Like any other organization, credit unions are constantly trying to figure out how to get the right people in the right jobs at the right time.
With baby boomers approaching retirement and the amount of churn taking place as more employees switch jobs, that task has never been more front of mind for human resource (HR) professionals.
Workforce planning is a tool credit unions can use to determine how to allocate employees in the most efficient way possible.
“It’s the intentional union of strategy and people,” says Jo Ann Romero, president of StrategyWorks Inc. She addressed a preconference session at the CUNA HR & Organizational Development Council Conference Sunday in Fort Lauderdale, Fla.
“We’ve been doing workforce planning for years,” she says. “The only thing that’s different is we have a fairly systematic way of doing it.”
Workforce planning starts with a strategic plan, which provides a clear path of where your organization is going and what priorities are driving your people and strategy.
Romero cites five steps to developing a workforce plan:
1. Conduct a workload analysis. This is the key starting point, Romero says, because it creates a clear picture of the current workload and how your credit union is using resources to complete that work.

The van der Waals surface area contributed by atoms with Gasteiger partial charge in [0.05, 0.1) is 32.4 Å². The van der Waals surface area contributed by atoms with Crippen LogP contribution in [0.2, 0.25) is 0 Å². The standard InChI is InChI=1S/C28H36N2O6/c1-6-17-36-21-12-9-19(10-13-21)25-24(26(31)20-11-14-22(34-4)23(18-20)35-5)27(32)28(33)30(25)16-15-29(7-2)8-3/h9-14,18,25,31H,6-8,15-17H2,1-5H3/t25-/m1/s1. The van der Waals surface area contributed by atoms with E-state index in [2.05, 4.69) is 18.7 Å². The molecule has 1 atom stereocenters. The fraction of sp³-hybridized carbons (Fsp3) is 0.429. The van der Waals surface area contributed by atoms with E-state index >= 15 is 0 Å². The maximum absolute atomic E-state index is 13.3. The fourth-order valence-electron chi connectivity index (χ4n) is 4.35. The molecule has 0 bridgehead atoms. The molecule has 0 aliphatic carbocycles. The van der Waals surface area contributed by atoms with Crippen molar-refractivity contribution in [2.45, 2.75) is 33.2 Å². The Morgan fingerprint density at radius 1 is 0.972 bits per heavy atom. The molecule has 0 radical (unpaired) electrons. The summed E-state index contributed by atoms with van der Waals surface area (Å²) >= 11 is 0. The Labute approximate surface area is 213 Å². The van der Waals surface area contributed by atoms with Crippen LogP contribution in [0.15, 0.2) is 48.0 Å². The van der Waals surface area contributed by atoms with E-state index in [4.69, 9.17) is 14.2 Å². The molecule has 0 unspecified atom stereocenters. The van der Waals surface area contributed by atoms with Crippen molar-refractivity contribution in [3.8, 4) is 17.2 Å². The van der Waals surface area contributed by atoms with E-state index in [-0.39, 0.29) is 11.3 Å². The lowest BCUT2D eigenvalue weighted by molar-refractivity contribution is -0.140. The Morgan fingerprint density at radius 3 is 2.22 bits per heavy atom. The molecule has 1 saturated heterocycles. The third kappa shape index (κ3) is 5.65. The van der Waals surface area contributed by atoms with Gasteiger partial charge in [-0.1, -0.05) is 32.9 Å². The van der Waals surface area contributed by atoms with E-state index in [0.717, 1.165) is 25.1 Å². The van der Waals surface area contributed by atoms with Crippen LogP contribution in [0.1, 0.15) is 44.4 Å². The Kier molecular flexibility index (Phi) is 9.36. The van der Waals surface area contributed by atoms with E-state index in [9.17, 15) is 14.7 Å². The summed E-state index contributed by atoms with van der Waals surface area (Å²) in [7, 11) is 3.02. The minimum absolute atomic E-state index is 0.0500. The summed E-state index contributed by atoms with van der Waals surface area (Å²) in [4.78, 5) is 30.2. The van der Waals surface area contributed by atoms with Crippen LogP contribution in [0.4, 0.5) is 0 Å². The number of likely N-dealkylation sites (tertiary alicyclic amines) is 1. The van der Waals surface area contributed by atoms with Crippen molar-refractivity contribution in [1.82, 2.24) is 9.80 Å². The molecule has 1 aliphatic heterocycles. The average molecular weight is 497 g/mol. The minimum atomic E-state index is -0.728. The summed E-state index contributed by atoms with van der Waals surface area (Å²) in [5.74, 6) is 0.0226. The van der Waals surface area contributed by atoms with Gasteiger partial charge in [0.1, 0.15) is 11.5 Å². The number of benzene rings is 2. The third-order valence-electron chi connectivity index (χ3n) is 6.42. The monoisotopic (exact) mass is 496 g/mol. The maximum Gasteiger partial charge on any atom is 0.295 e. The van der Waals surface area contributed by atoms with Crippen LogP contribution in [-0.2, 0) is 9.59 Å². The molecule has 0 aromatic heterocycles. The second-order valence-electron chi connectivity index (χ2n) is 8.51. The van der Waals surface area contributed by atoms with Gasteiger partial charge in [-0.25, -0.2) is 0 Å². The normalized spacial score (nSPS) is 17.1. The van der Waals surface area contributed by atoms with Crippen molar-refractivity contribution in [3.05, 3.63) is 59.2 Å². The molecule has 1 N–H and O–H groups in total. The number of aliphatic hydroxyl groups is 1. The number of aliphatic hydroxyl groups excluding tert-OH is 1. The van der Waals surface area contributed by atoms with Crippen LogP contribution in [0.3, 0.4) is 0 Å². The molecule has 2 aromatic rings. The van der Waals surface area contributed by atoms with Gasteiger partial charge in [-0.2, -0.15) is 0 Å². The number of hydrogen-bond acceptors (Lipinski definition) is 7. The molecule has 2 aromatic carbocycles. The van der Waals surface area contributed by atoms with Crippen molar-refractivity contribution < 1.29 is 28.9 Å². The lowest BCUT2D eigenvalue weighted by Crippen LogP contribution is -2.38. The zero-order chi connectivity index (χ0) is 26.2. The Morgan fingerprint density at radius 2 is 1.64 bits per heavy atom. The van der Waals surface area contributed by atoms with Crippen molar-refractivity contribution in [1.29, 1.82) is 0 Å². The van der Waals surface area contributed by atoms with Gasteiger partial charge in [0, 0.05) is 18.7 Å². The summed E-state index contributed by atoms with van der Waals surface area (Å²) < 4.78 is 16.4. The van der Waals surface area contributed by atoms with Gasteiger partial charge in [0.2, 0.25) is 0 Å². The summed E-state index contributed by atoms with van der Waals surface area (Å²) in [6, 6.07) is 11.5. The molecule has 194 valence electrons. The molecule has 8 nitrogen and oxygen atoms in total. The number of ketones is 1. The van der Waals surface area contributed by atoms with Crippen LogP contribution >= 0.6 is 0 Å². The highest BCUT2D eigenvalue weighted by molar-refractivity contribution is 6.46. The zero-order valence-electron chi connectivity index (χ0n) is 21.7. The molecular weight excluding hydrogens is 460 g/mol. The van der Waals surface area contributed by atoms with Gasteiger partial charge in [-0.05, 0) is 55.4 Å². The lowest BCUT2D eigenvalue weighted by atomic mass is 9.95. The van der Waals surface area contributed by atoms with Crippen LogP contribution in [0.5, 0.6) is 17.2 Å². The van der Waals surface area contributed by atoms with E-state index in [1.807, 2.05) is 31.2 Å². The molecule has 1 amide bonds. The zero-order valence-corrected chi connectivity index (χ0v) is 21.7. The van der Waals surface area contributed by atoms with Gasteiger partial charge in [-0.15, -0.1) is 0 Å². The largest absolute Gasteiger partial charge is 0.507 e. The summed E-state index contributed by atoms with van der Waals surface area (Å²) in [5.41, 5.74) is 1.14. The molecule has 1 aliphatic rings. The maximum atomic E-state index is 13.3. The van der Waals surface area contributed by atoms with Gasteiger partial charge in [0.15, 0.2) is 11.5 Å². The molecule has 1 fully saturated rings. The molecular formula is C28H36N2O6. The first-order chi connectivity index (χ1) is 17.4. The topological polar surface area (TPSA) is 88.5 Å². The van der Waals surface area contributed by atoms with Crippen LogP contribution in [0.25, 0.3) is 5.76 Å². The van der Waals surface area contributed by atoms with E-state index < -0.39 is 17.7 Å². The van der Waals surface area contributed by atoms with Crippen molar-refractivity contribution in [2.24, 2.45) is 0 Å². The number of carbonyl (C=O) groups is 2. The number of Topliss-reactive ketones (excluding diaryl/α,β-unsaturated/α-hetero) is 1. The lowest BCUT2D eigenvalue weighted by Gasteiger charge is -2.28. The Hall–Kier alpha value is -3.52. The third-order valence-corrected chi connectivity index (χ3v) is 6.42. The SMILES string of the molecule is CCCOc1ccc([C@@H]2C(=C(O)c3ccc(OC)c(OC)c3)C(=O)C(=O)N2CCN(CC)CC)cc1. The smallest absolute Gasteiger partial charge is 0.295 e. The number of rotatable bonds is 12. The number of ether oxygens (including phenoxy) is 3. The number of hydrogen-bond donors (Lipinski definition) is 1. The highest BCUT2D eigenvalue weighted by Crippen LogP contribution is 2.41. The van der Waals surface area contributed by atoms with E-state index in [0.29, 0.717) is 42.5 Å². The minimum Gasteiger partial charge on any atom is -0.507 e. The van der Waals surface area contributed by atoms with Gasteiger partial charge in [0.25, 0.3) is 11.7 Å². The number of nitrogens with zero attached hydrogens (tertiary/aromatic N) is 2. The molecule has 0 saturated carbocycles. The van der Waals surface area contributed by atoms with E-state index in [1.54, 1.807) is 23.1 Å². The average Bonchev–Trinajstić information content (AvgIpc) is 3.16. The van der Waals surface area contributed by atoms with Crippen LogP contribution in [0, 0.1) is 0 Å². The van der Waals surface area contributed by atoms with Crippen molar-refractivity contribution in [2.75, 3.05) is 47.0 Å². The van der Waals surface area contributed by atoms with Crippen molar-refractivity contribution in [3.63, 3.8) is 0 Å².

To get the best picture, Romero encourages HR professionals to make this a participatory exercise. Not only will employees from throughout the organization contribute ideas, they’ll also understand the reasoning behind any future changes.
2. Assess your current efficiencies. This allows you to recognize where gaps exist between what you have now in terms of skills and people and what you might need going forward.
3. Identify future skills. This looks at your workload and, based on your current gaps, identifies what skills will be necessary in the future to fill positions: “Who are you bringing in and how you make sure you’re bringing in the right people,” Romero says.
4. Identify options to address workforce needs.This is an opportunity to develop a framework to address workload shortfalls, inefficient processes, and actions needed to develop a meaningful workforce plan.
It also shows you what options exist for addressing gaps beyond simply hiring more people, Romero says. It could include professional development and training opportunities, or partnerships with other organizations.
5. Document, monitor, evaluate, and revise. This ensures you have a plan to manage the expected skill loss in the organization and provides a roadmap for future recruitment, development, and training needs.
►Visit CUNA News for more conference coverage, and get live updates on Twitter via @CUNAJennifer, @cumagazine, @cunacouncils, and by using the #HRODcouncil hashtag. Learn more about the CUNA HR & Organizational Development Council, a member-led professional society for credit union executives, at cunacouncils.org.